We partner with HOPE SBH, an Ethiopian organization started in 2017 and dedicated to educating parents and improving care for children born with neural tube defects. HOPE SBH works with the Centers of Excellence to distribute informational brochures, provide parent support and train the parents and nurses in clean intermittent catheterization.

Training Course for SBH Care Teams

Aftercare means the care that patients receive after surgery and discharge from the hospital. To provide this care a very specialized team of caregivers is needed. To develop this expertise Reachanother has, at the request of the Ministry of Health, developed a training curriculum for Pediatric Neurosurgery Nursing Certification. This training course is set to begin being implemented during the second half of 2020.

Continence Management


Bladder and kidney problems pose life-threatening problems for Spina Bifida patients, even after a successful surgery. This can lead to bladder infection, severe kidney damage and death.

CIC provides a critical solution. But while it appears simple, nothing is simple in Ethiopia. It requires hygiene and medication and supplies and a degree of skill that is hard to teach those who need this. Our partner, Child Help International, provided the first workshop on CIC training. And now, our Centers of Excellence partner hospitals are providing doctors and nurses from around the country with professional standards, proper methods, treatments and techniques around CIC that their patients need for long term survival.

Our partners, Child Help and HOPE SBH, train nurses in continence management techniques for parents and children.
Efrata 11 years from The ReachAnother Foundation on Vimeo.

Training Physical Therapy Students


The physical therapist is an important partner in health care and fitness for anyone diagnosed with spina bifida. Physical therapists help children and adults with spina bifida gain and maintain mobility, and function at their best throughout all stages of life.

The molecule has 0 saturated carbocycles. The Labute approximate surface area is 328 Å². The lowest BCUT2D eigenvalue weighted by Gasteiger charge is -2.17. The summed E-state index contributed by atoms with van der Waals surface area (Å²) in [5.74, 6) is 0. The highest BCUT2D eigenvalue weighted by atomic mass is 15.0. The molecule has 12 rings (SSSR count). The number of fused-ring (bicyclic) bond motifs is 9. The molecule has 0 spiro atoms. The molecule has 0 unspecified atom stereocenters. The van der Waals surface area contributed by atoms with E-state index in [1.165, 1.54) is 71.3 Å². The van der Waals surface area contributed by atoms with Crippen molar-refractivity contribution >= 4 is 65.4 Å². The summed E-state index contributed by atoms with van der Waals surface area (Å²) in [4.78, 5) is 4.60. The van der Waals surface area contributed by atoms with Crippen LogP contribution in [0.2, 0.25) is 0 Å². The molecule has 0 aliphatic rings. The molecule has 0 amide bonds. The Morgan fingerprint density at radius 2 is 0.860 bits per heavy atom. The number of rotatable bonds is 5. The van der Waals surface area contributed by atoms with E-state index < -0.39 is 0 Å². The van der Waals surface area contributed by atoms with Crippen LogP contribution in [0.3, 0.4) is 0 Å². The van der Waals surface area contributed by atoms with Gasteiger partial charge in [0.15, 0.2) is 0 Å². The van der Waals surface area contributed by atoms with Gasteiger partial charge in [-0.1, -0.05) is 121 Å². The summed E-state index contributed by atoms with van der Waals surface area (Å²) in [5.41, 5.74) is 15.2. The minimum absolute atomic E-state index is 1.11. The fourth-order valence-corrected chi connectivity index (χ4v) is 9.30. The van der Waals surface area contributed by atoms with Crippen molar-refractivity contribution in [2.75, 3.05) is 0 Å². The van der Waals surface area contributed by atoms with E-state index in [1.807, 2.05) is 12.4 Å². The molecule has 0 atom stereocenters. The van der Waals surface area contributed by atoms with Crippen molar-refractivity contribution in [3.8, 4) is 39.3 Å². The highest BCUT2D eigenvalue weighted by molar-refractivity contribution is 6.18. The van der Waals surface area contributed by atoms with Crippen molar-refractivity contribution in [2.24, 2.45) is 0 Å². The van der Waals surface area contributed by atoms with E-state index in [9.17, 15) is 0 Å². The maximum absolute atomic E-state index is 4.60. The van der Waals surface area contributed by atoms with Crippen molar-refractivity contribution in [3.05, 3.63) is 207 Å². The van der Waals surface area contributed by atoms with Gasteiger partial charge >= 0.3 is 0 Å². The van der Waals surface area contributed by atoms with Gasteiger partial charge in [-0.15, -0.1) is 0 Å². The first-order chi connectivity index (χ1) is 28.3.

We partner with Dr. Anneloes Overvelde who is a Dutch pediatric physical therapist and researcher at Radboud University in Nijmegen (NL). She is also a lecturer at Gondar University, in Ethiopia, where she coordinates the Masters Degree “Train the Trainer” program in pediatric rehabilitation. As part of a program, sponsored by Light for the World and ReachAnother, she travels twice a year to Gondar [one of our Centers of Excellence hospitals] where she trains Ethiopian physical therapy graduate students in pediatric rehabilitation.

Helping Parents Care for their Child


Aftercare starts with teaching mothers the knowledge and skills needed to provide optimal care for their baby. Currently, this is a huge challenge in Ethiopia, where phone communications and internet frequently are interrupted and unreliable.

We partner with HOPE SBH, an Ethiopian organization started in 2017 and dedicated to educating parents and improving care for children born with neural tube defects.HOPE SBH works with the Centers of Excellence to distribute informational brochures, provide parent support and train the parents and nurses in clean intermittent catheterization.

Efrata – 11 years old

A Cry Never Heard – Hope SBH

“The neurosurgeons in Ethiopia are under a lot of pressure, but with limited resources and great determination they save a lot of newborns from certain death. After the neurosurgeon has done his job, the physical therapist starts his work. If all goes well there is no reason that one day these children can’t become the neurosurgeons, runners or soccer players of the future.”